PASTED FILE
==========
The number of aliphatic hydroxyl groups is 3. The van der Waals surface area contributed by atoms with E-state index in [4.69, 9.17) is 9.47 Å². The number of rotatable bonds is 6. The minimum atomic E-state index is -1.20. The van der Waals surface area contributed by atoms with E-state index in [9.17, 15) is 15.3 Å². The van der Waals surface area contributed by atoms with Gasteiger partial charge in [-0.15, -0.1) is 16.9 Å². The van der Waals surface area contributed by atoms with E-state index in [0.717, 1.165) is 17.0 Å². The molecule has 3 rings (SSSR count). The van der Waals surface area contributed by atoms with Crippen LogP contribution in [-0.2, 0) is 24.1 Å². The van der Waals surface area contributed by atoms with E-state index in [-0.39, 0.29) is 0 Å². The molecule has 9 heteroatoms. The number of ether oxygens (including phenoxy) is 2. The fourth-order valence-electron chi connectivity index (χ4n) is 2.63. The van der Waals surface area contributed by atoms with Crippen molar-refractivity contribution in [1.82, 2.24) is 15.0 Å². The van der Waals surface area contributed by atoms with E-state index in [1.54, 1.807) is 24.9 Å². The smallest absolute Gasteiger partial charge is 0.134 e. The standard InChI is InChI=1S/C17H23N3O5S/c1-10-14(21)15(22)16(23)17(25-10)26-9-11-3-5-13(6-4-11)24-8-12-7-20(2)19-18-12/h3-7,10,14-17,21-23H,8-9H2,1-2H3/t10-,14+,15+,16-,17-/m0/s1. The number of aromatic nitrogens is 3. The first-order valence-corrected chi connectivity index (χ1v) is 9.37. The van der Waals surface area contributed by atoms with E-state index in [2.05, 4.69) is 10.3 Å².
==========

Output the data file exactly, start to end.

The number of aliphatic hydroxyl groups is 3. The van der Waals surface area contributed by atoms with E-state index in [4.69, 9.17) is 9.47 Å². The number of rotatable bonds is 6. The minimum atomic E-state index is -1.20. The van der Waals surface area contributed by atoms with E-state index in [9.17, 15) is 15.3 Å². The van der Waals surface area contributed by atoms with Gasteiger partial charge in [-0.15, -0.1) is 16.9 Å². The van der Waals surface area contributed by atoms with E-state index in [0.717, 1.165) is 17.0 Å². The molecule has 3 rings (SSSR count). The van der Waals surface area contributed by atoms with Crippen LogP contribution in [-0.2, 0) is 24.1 Å². The van der Waals surface area contributed by atoms with E-state index in [-0.39, 0.29) is 0 Å². The molecule has 9 heteroatoms. The number of ether oxygens (including phenoxy) is 2. The fourth-order valence-electron chi connectivity index (χ4n) is 2.63. The van der Waals surface area contributed by atoms with Crippen molar-refractivity contribution in [1.82, 2.24) is 15.0 Å². The van der Waals surface area contributed by atoms with E-state index in [1.54, 1.807) is 24.9 Å². The smallest absolute Gasteiger partial charge is 0.134 e. The standard InChI is InChI=1S/C17H23N3O5S/c1-10-14(21)15(22)16(23)17(25-10)26-9-11-3-5-13(6-4-11)24-8-12-7-20(2)19-18-12/h3-7,10,14-17,21-23H,8-9H2,1-2H3/t10-,14+,15+,16-,17-/m0/s1. The number of aromatic nitrogens is 3. The first-order valence-corrected chi connectivity index (χ1v) is 9.37. The van der Waals surface area contributed by atoms with E-state index in [2.05, 4.69) is 10.3 Å².